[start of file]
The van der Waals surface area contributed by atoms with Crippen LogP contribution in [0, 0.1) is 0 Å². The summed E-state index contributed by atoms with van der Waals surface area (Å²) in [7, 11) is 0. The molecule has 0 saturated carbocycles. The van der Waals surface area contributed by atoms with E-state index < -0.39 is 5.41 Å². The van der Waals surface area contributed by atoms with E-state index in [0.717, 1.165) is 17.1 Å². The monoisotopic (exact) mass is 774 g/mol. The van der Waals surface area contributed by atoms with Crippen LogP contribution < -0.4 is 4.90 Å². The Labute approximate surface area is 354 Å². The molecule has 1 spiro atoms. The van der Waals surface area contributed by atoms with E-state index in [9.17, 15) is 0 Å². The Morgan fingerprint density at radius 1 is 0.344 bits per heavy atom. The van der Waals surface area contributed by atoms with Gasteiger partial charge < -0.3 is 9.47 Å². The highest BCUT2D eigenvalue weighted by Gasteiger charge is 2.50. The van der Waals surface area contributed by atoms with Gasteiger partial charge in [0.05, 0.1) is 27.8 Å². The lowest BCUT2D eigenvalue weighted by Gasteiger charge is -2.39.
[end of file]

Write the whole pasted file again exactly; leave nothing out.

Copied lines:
The van der Waals surface area contributed by atoms with Crippen LogP contribution in [0, 0.1) is 0 Å². The summed E-state index contributed by atoms with van der Waals surface area (Å²) in [7, 11) is 0. The molecule has 0 saturated carbocycles. The van der Waals surface area contributed by atoms with E-state index < -0.39 is 5.41 Å². The van der Waals surface area contributed by atoms with E-state index in [0.717, 1.165) is 17.1 Å². The monoisotopic (exact) mass is 774 g/mol. The van der Waals surface area contributed by atoms with Crippen LogP contribution < -0.4 is 4.90 Å². The Labute approximate surface area is 354 Å². The molecule has 1 spiro atoms. The van der Waals surface area contributed by atoms with E-state index in [9.17, 15) is 0 Å². The Morgan fingerprint density at radius 1 is 0.344 bits per heavy atom. The van der Waals surface area contributed by atoms with Gasteiger partial charge < -0.3 is 9.47 Å². The highest BCUT2D eigenvalue weighted by Gasteiger charge is 2.50. The van der Waals surface area contributed by atoms with Gasteiger partial charge in [0.05, 0.1) is 27.8 Å². The lowest BCUT2D eigenvalue weighted by Gasteiger charge is -2.39.